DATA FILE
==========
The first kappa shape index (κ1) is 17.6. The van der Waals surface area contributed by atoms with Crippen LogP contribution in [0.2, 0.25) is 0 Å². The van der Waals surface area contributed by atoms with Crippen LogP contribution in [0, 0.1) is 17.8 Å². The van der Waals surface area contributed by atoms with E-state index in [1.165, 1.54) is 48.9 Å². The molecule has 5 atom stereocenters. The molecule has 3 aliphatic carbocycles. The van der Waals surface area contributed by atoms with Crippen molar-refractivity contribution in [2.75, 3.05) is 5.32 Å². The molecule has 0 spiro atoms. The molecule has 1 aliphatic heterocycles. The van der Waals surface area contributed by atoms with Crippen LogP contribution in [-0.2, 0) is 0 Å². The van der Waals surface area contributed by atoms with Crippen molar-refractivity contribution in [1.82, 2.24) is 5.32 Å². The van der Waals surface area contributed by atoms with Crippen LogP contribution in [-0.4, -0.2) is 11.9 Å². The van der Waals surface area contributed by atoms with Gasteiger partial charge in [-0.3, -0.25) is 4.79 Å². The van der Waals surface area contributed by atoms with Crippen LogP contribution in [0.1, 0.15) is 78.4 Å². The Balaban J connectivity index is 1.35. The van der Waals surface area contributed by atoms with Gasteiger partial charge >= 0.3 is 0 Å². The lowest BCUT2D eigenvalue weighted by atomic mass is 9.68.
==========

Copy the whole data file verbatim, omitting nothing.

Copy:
The first kappa shape index (κ1) is 17.6. The van der Waals surface area contributed by atoms with Crippen LogP contribution in [0.2, 0.25) is 0 Å². The van der Waals surface area contributed by atoms with Crippen LogP contribution in [0, 0.1) is 17.8 Å². The van der Waals surface area contributed by atoms with E-state index in [1.165, 1.54) is 48.9 Å². The molecule has 5 atom stereocenters. The molecule has 3 aliphatic carbocycles. The van der Waals surface area contributed by atoms with Crippen molar-refractivity contribution in [2.75, 3.05) is 5.32 Å². The molecule has 0 spiro atoms. The molecule has 1 aliphatic heterocycles. The van der Waals surface area contributed by atoms with Crippen LogP contribution in [-0.2, 0) is 0 Å². The van der Waals surface area contributed by atoms with Crippen molar-refractivity contribution in [1.82, 2.24) is 5.32 Å². The van der Waals surface area contributed by atoms with Crippen LogP contribution in [-0.4, -0.2) is 11.9 Å². The van der Waals surface area contributed by atoms with Gasteiger partial charge in [-0.3, -0.25) is 4.79 Å². The van der Waals surface area contributed by atoms with Crippen LogP contribution in [0.1, 0.15) is 78.4 Å². The Balaban J connectivity index is 1.35. The van der Waals surface area contributed by atoms with Gasteiger partial charge >= 0.3 is 0 Å². The lowest BCUT2D eigenvalue weighted by atomic mass is 9.68.